The New Frontier programme offers both installation space and film section. The space showcases media works that straddle the boundaries between art, cinema and new technology. DOX saw two films from the programme: “Double Take” is a history lesson and a cinematic art. The brilliance of “Utopia in Four Movements” is in the truth it mines, the exploration itself; Sam Green narrates the four utopias found and lost. Our favourite at Sundance.

Hariette Yahr
Harriette Yahr is a filmmaker and writer. She also founded Miami Film Workshops. Her short films have won numerous awards and have screened at festivals worldwide, including Telluride.

January 21-30 marked the twenty-sixth Sundance Film Festival in the US, and the first under the festival directorship of John Cooper. One of Cooper’s goals was to bring more of an indie feel back to Park City, which over the years has conceded slots to more mainstream fare. The “rebel” theme permeated the psyche of this year’s festival and featured prominently on festival merchandise and in promotional trailers. Of all the festival’s sections – which included world documentary and narrative competitions – two sections most comprehensively embodied the rebel theme: the brand new NEXT programme, featuring low-to-no-budget filmmaking, and  New Frontier, which champions innovative cinematic storytelling.

New Frontier is both installation space and film section. The installation space showcases media works that straddle the boundaries between art, cinema, and new technology, with panels tackling current issues such as Web 3.0 and creative ways of financing. Sundance kicked off the festivalwith a press reception at New Frontier, and right out of the gate the biggest buzzword of this year’s festival surfaced: “transmedia”, a word that is pulsing through the indie film world as intensely as iPhones and crowd sourcing are shaking the citadel of traditional filmmaking. The New Frontier film programme shone the spotlight on visionary filmmakers.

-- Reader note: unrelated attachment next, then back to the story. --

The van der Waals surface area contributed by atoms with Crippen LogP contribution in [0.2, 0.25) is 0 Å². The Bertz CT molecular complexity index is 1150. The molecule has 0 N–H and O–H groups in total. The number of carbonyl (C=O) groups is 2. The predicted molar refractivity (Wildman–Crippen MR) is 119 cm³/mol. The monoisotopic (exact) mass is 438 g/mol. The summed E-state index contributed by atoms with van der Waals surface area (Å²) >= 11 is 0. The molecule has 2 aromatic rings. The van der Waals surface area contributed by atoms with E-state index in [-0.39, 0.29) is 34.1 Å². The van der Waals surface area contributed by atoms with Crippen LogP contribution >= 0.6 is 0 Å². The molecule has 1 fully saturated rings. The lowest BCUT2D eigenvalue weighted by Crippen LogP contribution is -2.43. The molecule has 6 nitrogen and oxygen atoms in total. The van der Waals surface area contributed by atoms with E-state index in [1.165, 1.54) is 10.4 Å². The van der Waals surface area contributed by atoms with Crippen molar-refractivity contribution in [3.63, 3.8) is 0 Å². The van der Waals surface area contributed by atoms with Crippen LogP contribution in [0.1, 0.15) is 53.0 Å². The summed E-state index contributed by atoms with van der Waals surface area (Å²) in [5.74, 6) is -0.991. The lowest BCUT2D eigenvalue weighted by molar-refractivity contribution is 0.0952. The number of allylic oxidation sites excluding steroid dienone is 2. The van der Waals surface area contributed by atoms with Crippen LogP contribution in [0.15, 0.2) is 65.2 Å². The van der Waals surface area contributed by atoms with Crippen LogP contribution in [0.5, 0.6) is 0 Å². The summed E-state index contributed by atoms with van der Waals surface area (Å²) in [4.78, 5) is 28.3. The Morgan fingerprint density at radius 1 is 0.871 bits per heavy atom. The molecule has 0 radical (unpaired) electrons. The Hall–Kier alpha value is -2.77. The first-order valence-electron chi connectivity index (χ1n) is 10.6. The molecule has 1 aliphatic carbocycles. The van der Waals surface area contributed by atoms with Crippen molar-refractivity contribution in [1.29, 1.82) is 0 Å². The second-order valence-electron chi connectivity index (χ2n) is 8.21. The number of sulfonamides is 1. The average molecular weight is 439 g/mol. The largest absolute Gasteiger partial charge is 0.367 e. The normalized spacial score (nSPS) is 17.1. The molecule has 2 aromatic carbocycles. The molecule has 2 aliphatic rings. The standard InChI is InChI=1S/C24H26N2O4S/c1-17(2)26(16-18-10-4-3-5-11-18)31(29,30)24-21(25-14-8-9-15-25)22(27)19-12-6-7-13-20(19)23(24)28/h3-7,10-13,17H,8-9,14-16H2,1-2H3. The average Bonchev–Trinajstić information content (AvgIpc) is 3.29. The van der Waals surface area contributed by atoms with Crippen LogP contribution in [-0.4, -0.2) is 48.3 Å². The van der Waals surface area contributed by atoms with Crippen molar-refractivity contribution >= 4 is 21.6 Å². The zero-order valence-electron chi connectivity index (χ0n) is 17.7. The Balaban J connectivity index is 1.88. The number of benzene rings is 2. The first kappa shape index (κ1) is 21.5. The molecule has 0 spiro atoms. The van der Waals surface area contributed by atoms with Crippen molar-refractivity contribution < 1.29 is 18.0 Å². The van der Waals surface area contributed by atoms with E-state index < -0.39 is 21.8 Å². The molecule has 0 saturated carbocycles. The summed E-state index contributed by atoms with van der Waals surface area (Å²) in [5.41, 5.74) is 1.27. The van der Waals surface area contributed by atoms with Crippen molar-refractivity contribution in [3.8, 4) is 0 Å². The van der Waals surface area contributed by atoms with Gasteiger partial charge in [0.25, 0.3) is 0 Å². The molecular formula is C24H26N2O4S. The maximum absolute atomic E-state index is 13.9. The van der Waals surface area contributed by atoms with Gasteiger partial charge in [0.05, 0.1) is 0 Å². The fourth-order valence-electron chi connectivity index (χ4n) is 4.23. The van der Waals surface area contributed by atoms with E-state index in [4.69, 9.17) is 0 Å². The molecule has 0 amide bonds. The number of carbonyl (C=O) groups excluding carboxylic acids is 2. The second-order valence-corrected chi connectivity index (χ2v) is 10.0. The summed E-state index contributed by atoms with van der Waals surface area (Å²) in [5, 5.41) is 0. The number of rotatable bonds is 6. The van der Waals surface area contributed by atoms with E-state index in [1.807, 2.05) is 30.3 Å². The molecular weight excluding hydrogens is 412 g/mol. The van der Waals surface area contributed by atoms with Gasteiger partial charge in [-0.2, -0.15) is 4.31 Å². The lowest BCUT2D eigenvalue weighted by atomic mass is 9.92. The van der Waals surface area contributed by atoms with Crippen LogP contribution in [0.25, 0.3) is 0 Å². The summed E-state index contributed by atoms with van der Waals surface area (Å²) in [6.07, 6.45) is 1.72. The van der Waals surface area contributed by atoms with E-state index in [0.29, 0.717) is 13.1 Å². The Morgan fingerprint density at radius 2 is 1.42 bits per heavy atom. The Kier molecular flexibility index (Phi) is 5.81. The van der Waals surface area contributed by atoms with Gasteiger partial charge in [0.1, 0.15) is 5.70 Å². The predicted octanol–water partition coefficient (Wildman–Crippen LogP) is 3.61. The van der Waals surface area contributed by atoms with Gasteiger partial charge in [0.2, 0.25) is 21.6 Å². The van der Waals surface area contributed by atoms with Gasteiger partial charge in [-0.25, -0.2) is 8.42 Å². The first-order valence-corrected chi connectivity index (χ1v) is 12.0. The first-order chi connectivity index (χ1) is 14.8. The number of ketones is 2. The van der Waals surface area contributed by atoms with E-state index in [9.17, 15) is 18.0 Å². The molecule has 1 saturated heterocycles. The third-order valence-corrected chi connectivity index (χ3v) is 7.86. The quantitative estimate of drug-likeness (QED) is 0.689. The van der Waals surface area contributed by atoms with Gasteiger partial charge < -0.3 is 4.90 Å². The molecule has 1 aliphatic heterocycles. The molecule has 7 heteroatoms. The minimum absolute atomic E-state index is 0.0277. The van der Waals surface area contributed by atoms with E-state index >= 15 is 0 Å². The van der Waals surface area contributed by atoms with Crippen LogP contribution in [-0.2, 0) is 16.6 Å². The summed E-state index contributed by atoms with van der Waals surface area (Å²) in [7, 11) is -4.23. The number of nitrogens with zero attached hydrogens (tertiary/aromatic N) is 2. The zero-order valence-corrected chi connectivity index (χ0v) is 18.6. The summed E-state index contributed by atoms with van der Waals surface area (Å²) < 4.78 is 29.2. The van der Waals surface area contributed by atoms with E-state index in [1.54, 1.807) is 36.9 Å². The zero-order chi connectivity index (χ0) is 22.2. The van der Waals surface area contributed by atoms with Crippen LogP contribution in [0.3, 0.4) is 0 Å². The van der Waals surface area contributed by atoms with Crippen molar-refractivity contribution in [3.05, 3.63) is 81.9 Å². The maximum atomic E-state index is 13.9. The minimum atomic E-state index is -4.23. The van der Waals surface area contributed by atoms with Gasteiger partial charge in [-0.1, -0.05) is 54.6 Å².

A perfect example of a New Frontier film was Double Take by Belgian filmmaker Johan Grimonprez (Dial H-I-S-T-O-R-Y) which also received the award for the hardest film to categorize out of any I’ve seen in years. Double Take embodies the mantra of New Frontier storytelling, challenging viewers at every edit, interweaving multiple documentary strands, adding narrative elements, creating film art and political commentary that exceed the sum of their parts: doppelgangers, propaganda, nuclear apocalypse, Alfred Hitchcock, even the advent of instant coffee:

Double Take (2009 film) movie scenes Double Take

It’s 1960s America, and the Cold War is in full swing. Nixon and Khruschev jockey for power in the Kitchen Debate, it’s John F. Kennedy and the Bay of Pigs, Diana Ross and the Supremes herald women’s liberation while advertisers teach housewives how to keep their husbands happy with the best cup of coffee ever. Grimonprez mashes up remarkable archive footage to convey society’s fears and people locked in duels over power and control. Interwoven throughout are selected threads from Alfred Hitchcock’s suspense-thriller The Birds – which adds point and counterpoint to the doomsday theme, even as Grimonprez invites us to question the verisimilitude of Hitchcock himself through the use of hired actors and reallife doubles.